Tuesday, September 2, 2014

My Advice for a Successful 1:1 Classroom

In our district, our three high schools are going 1:1 with Chromebooks this year. Our Chromebooks will be arriving within the first three weeks of school.

Here is some advice for making sure that lessons using the Chromebooks will be implemented successfully.

First, test out the site, app, or tool that students will be using. Make sure to log onto the same device that students will be using with a student account. If you try out a site as a teacher on a desktop computer, there is a chance that what worked for you will not work for the students on their device with their log in.

Here are some suggested sites that integrate well into lessons:
Animoto - create amazing videos
Thinglink - add links and videos to photos
The Learnia - Students can create videos on a white board
Canva - a Chrome app for creating posters, flyers or brochures.
Quizlet - make online flashcards and learn through games
Trello - a visual task manager for projects
Twisted Wave - an audio editor

Second, take time to teach students the tool or site before they start an assignment. Many sites will have tutorials already made. Or you can make your own tutorial using a video screen capture tool such as Screencastomatic (needs Java) or Screencastify (a Chrome extension).

Third, break down the assignment into parts and use timers to keep students from wasting time or getting too carried away with online distractions. One click timer is an easy Chrome Extension. Or there is this online stopwatch.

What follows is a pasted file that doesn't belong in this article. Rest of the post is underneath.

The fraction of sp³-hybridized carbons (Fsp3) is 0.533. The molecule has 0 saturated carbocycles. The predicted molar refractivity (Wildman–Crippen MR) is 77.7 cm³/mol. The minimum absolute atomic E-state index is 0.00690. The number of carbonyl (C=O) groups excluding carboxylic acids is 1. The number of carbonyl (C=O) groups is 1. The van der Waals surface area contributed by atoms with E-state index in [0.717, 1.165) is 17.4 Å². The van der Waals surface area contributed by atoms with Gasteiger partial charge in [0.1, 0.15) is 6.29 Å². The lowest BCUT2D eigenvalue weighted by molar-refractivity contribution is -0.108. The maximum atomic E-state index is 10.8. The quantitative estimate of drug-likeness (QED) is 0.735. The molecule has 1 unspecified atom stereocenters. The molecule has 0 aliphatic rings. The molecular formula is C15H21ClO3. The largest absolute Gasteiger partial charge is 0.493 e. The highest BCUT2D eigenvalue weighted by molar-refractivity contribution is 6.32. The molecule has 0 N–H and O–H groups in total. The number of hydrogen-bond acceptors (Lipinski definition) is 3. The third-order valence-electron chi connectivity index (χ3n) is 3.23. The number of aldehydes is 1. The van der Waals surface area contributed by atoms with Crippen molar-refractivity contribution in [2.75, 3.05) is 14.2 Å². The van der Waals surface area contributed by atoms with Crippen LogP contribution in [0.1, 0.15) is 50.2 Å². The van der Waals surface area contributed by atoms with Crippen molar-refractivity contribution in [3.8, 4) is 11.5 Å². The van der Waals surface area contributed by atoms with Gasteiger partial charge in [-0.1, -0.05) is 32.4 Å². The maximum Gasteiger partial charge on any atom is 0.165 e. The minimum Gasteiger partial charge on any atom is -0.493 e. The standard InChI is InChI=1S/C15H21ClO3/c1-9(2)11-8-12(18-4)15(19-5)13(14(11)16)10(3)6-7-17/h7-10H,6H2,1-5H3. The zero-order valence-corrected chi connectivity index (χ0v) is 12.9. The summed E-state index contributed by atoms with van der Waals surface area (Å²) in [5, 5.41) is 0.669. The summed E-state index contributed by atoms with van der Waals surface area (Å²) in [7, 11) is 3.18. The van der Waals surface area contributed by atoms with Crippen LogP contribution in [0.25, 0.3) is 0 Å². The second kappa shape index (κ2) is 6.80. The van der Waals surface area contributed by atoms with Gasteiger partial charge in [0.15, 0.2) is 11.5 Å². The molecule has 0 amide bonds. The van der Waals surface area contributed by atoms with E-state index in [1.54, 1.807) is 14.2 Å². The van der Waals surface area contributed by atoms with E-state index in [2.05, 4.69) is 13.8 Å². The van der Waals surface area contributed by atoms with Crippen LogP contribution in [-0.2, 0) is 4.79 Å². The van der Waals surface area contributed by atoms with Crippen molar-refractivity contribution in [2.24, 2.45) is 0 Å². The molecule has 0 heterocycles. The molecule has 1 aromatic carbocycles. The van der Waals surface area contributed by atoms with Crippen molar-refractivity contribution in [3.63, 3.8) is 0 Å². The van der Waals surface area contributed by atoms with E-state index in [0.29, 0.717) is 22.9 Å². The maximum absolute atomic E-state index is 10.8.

Lastly, make sure the tool or application you are using is the right one for the job. The technology should enhance the learning and knowledge, not deter from it. Before you choose an application, decide what the learning goal is and then choose an application that allows students to accomplish that goal.

Check out Kathy Schrock's list of Bloomin' Apps sorted by Bloom's Taxonomy

My final piece of advice is to learn how to manage an entire class with laptops. 
Here are some tips:

  • Teach a handful of students the tools needed and have them help others in the class so that you are not the only person students can go to for help.
  • Sometimes it's easier to start a new tool or application with students in groups and each group has only one computer in use. This way you only have 7 - 10 computers being used at a time for easier management.
  • Go slowly when teaching a new tool and point out exactly where to click or how to navigate.
  • Stay mobile and constantly move around the room when students are working on their computers. 
  • Establish clear expectations and consistent rules for what you expect when students are on their computers. 
  • Be flexible and prepare to give some extra time to your lesson when trying an app or tool for the first time.
  • Have a plan B or be prepared switch to an alternative site or tool if necessary. Sometimes a site is unavailable or worst case scenario, the Internet may go down. 

May you all have a successful school year integrating technology into your lessons and making a difference in the education of today's learners.

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